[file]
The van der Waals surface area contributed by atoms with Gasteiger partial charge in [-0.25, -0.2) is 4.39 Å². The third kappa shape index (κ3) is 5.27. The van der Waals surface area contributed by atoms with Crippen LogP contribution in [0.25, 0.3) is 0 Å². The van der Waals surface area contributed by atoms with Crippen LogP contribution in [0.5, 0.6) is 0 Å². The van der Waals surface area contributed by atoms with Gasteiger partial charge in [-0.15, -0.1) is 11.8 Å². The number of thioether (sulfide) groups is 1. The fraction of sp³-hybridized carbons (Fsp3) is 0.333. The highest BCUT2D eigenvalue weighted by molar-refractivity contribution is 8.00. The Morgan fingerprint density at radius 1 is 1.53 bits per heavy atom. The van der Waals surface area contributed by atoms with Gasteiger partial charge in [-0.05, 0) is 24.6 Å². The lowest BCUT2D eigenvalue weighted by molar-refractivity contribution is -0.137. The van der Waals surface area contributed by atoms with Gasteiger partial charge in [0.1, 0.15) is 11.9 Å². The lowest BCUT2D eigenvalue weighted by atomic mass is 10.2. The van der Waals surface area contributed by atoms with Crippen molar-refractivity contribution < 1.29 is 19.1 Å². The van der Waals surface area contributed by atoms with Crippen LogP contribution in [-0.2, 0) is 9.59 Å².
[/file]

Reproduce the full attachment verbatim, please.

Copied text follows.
The van der Waals surface area contributed by atoms with Gasteiger partial charge in [-0.25, -0.2) is 4.39 Å². The third kappa shape index (κ3) is 5.27. The van der Waals surface area contributed by atoms with Crippen LogP contribution in [0.25, 0.3) is 0 Å². The van der Waals surface area contributed by atoms with Crippen LogP contribution in [0.5, 0.6) is 0 Å². The van der Waals surface area contributed by atoms with Gasteiger partial charge in [-0.15, -0.1) is 11.8 Å². The number of thioether (sulfide) groups is 1. The fraction of sp³-hybridized carbons (Fsp3) is 0.333. The highest BCUT2D eigenvalue weighted by molar-refractivity contribution is 8.00. The Morgan fingerprint density at radius 1 is 1.53 bits per heavy atom. The van der Waals surface area contributed by atoms with Gasteiger partial charge in [-0.05, 0) is 24.6 Å². The lowest BCUT2D eigenvalue weighted by molar-refractivity contribution is -0.137. The van der Waals surface area contributed by atoms with Gasteiger partial charge in [0.1, 0.15) is 11.9 Å². The lowest BCUT2D eigenvalue weighted by atomic mass is 10.2. The van der Waals surface area contributed by atoms with Crippen molar-refractivity contribution < 1.29 is 19.1 Å². The van der Waals surface area contributed by atoms with Crippen LogP contribution in [-0.2, 0) is 9.59 Å².